While the number of attempts, as prescribed by the UIDAI, to get a stronger finger print when the result reads 'fail' is four, operators report that sometimes attempts go up to 10 to 15. (The machine picks up the strongest impression of the attempts made). They say they didn't anticipate such a problem and it was only when they started enrolments in January that they were confronted with such a scenario. "Now, of course, everybody knows about it."
'Everybody' implies those who are directly involved in collecting biometric data. An operator from another private company Smartchip working in a JJ (slum) colony in the North Delhi district of Model town, revealed similar problems on being probed. "A fingerprint strength of 70 percent or more is pass. About 10 percent of the cases we get every day register the 'fail' reading. What can we do? In the case of stone cutters, for instance, the fingers are completely smooth, the fingerprints are completely wiped out."
So what are the implications of poor quality fingerprints for the UID project? The UIDAI admitted that it could provide challenges to authentication.
In an email response to Firstpost, Sujata Chaturvedi, UIDAI's Deputy Director General for the Delhi region said, "It could provide some challenges in de-duplication although that has been mitigated to a large extent by the decision of the UIDAI to go in for iris an additional de-duplication factor… Also to be noted is the fact that normally not all fingers are equally de-graded. So UIDAI is evolving a protocol to inform the residents about their good quality fingerprints as part of the Aadhaar letter so that they are aware of the finger to use for authentication."
But not everyone is convinced. Sunil Abraham is the executive director of Centre for Internet and Society (CIS), which has written seven open letters to the Standing Committee on the Finance Branch (before which is the National Identification Authority of India Bill, 2010) asking the committee to consider their research on the UID project and change aspects of the Bill and the project.
The seventh letter sent last week, says Abraham, provides statistical analysis that demonstrates how the UID will never be able to create a unique database.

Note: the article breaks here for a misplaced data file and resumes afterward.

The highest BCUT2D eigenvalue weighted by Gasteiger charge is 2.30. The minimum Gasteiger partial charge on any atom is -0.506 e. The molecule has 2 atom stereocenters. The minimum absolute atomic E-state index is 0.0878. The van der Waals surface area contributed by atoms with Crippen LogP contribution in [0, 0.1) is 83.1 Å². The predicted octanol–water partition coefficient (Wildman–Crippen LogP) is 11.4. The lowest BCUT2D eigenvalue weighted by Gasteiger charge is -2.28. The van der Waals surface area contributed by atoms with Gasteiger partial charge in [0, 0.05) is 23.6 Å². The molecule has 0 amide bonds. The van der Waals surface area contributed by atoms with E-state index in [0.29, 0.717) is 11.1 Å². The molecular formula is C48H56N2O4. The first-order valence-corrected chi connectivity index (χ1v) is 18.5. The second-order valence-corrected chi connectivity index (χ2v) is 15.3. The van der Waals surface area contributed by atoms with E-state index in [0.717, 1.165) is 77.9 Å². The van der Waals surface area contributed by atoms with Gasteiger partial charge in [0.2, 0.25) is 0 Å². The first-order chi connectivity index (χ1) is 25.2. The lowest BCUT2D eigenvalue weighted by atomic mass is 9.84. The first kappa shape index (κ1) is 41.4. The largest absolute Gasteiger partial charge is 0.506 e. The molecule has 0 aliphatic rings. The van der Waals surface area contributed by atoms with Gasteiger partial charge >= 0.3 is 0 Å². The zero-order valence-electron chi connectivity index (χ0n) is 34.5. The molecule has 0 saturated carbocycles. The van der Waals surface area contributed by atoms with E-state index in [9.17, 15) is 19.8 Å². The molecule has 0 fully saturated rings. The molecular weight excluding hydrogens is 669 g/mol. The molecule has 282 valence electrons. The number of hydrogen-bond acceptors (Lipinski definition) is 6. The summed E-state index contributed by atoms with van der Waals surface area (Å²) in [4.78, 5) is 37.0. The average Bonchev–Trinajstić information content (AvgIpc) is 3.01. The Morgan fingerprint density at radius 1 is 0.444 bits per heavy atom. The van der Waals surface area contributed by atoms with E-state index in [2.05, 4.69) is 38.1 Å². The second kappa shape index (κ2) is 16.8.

"In CIS's seventh open letter to the finance committee, statistical analysis reveals that UIDAI tender specification is 1,000 times less accurate than it should be to have a reasonable chance of building a truly unique database. This analysis depends on high quality biometrics. With poor biometric quality the problem of de-duplication is compounded."
When UIDAI was asked what the percentage of the population enrolled (all India and Delhi) had recorded below-standard fingerprint quality, no specific data was forthcoming.
Chaturvedi wrote, "Currently the population with very poor quality fingerprints is a very small percentage. It must also be remembered that this population is scattered all over the country."
In India, even a small percentage translates to millions of people. "Small percentage could mean absolutely anything. Why can't they be more specific? One percent in the Indian context is 12 million people," said Abraham.
On how the UIDAI was dealing with challenge of poor fingerprint quality, Chaturvedi said, "Even amongst the populace that has damaged/destroyed/underdeveloped fingerprints, chances are very high that they would have at least one good fingerprint that could be used for authentication. Second, UIDAI is also starting to actively develop iris authentication ecosystem. Fingerprint authentication and iris authentication could supplement each other to ensure a universal coverage."
She added that Aadhaar authentication will supplement and work in conjunction with existing authentication systems to strengthen the overall authentication rather than replace completely the existing authentication systems.
That begs the question, as Abraham puts it, "If the UIDAI is not going to replace existing forms of authentication it is not clear why the government is spending all this money on unproven biometric technology."
Chaturvedi, however, maintained that the initial PoC (proof of concept) study that was taken up in Andhra Pradesh, Karnataka and Jharkhand collected about 60,000 enrolments indicated that the biometric accuracy levels necessary for de-duplication of all residents of India are achievable.
"The PoC results also indicated the time needed for capture of biometrics in typical rural conditions is small enough to support large scale enrolment. Over and above the initial PoC, the UIDAI has currently completed over 5 crore enrolments for which Aadhaars have been generated. This experience reinforces the initial PoC results that the de-duplication accuracy is sufficient and sustainable to enrol the rest of the population."